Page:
RSA BLOG 22 Aug 2016
In Rationality and Freedom, Amartya Sen points out the correlation between freedom and rational choice, and the complexity of the two. In Freakonomics, Levitt argues that conventional wisdom is often wrong. There is no question that Brexit is an act of Democratic freedom, and, to a certain extent, a consequence of irrational fears, some of which are based on conventional beliefs.
It is an aggregate of complex individual choices, with tangible consequences: the renouncement of the European Union and the rejection of the cosmopolitan in favour of the national. Finally, as perceived by some of my friends, Brexit is an act of abandonment in a time of crisis, when British presence is needed, valued, and — for many reasons — important to the remaining EU states.
A few months ago, I had a conversation with a friend, who considers himself a New Englander as well as an American. He was explaining that being united has always been one of the major American strengths. To me — a European and a Pole, who remembers the impact of the 1980s Solidarity movement well — such an observation is not particularly revealing. What puzzles me are the whys, the causes which led to the split. As history shows, seemingly unrelated occurrences can sometimes instigate a big change. This time, two major problems coalesced and — perhaps — acted as powerful triggers: the disturbing concerns regarding the influx of the EU migrants to the UK, and unsettling reports of the refugee crisis. I think that it is adjectives like ‘disturbing’ and ‘unsettling’ that reflect the moods which influenced perceptions, and which seem to partly explain the apparently rational choices or the conventional wisdom that brought about Brexit.
Choosing Brexit, to an extent, can be perceived as an act of selfishness, but also a manifestation of confusion, the emanation of all kinds of fears, an incarnation of uncertainty running through the veins of many contemporary societies.
The combination of several occurrences across the EU — Chancellor Merkel’s controversial decisions regarding the Syrian refugees, reports of the unrests in refugee camps in Calais and the large migrations within the EU — didn’t go unnoticed in Britain. In the eyes of my Polish and European friends, Merkel’s policy and the way the media reported the refugee crisis incited mistrust, rather than promoted solidarity with the victims. Some of my friends believe that Brexit supporters felt threatened by the influx of foreigners, afraid that some of the EU’s decisions will put their country at risk, hence the withdrawal to the protectional mode of pro-nationalistic isolationism. A number of my Polish and UK-based friends also point out that, in their eyes, the UK’s media failed to educate the public. It focused mostly on the overwhelmingly negative and often overlooked the many ways in which European immigrants contribute to the UK’s economy.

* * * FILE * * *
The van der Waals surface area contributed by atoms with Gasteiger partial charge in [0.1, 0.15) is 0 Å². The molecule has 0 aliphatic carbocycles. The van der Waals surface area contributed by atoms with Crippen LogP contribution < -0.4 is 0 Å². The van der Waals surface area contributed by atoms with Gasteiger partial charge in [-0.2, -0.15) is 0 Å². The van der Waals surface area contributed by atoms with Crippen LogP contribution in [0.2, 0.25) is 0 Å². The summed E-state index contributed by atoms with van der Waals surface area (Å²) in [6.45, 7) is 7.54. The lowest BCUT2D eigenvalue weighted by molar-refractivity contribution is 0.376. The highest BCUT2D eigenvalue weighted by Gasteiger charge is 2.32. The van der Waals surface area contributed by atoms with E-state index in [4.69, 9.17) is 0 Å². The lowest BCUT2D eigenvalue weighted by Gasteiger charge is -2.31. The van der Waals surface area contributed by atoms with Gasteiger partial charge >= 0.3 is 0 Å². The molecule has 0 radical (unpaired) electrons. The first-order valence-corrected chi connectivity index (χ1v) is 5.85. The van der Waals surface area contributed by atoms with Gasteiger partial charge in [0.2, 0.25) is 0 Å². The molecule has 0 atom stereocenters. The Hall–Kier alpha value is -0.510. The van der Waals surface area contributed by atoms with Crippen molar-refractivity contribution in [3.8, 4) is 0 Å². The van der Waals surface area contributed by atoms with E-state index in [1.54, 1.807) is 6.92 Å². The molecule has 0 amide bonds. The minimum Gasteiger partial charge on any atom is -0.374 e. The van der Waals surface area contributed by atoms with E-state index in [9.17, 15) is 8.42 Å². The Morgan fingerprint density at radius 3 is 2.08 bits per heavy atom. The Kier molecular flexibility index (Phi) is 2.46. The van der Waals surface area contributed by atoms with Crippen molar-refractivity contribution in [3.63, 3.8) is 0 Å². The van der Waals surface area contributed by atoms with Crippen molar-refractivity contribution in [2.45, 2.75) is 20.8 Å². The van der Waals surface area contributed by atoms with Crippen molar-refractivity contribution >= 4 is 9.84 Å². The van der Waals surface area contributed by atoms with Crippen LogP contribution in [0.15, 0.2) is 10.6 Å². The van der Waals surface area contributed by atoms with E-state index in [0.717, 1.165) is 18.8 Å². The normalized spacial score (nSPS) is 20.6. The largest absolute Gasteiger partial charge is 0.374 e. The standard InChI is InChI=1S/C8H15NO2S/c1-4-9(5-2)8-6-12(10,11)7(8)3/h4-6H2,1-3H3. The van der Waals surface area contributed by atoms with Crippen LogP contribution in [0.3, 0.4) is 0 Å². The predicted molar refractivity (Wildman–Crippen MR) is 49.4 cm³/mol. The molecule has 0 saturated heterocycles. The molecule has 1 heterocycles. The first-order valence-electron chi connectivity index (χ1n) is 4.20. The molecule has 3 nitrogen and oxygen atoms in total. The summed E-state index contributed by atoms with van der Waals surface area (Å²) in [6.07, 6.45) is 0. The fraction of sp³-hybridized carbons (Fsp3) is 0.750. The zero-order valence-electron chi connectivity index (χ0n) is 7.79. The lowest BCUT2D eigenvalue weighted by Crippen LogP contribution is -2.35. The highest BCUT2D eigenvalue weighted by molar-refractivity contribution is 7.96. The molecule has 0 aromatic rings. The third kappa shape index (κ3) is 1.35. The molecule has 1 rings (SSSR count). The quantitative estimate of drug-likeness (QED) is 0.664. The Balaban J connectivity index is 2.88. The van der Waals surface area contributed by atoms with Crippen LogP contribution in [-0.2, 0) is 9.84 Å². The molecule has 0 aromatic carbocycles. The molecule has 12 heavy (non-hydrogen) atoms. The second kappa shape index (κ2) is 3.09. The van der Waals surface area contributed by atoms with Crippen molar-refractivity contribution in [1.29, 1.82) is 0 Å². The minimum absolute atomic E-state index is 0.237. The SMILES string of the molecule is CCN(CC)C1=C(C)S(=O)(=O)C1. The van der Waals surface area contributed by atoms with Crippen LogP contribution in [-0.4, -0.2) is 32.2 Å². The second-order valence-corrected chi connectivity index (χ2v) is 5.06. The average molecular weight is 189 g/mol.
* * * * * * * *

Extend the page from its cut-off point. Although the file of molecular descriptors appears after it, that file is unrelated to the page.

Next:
The somehow sensational UKIP’s chauvinistic propaganda, backed by other politicians across the political spectrum, also played a role, and worked as touchwood for the existing fire. Most of what we experience in societies is a process, an incremental accumulation of the impacts of various factors. In the light of this, some of the hyped-up EU immigration problems, together with other partisan reports, must have been insidiously at work prior to the referendum.
It is a fact that within the last two decades, Eastern Europeans have entered the UK on an unprecedented scale. True, but, according to Migration Watch UK: “most immigration is from non EU countries; these are countries from which immigration could be restricted if it were government policy to do so”. As further pointed out by the same source, “More Britishcitizens leave the country than arrive. EU net migration is currently 184,000 compared to188,000 from outside the EU.” Contrary to some conventional wisdom, there still seems to be a high demand for workers on the British labour market. However, the recent influx of migrants can, for many reasons, be uncomfortable for certain groups within the UK. In the past, the UK’s diversity was mostly aby-product of colonial exploitation, hence a widespread concession for diversity, but thatwas the diversity on an unequal basis, where immigrants were taken advantage of ratherthan included into society as equals. Some among the 52% of Brexit voters feel that being a part of the EU jeopardizes Britain’s sovereignty, but arguably the union is actually an extension of rights, a supranational approach to citizenship, rather than a trojan horse or a pretext for the colonization of Britain.
What will come next is still a mystery, but we must trust that our further choices will lead to constructive changes for the better. Against all odds, we should act in the hope that we can build on the existing EU-UK cooperation, and hope that, even though separated, we can still — in many ways — work together.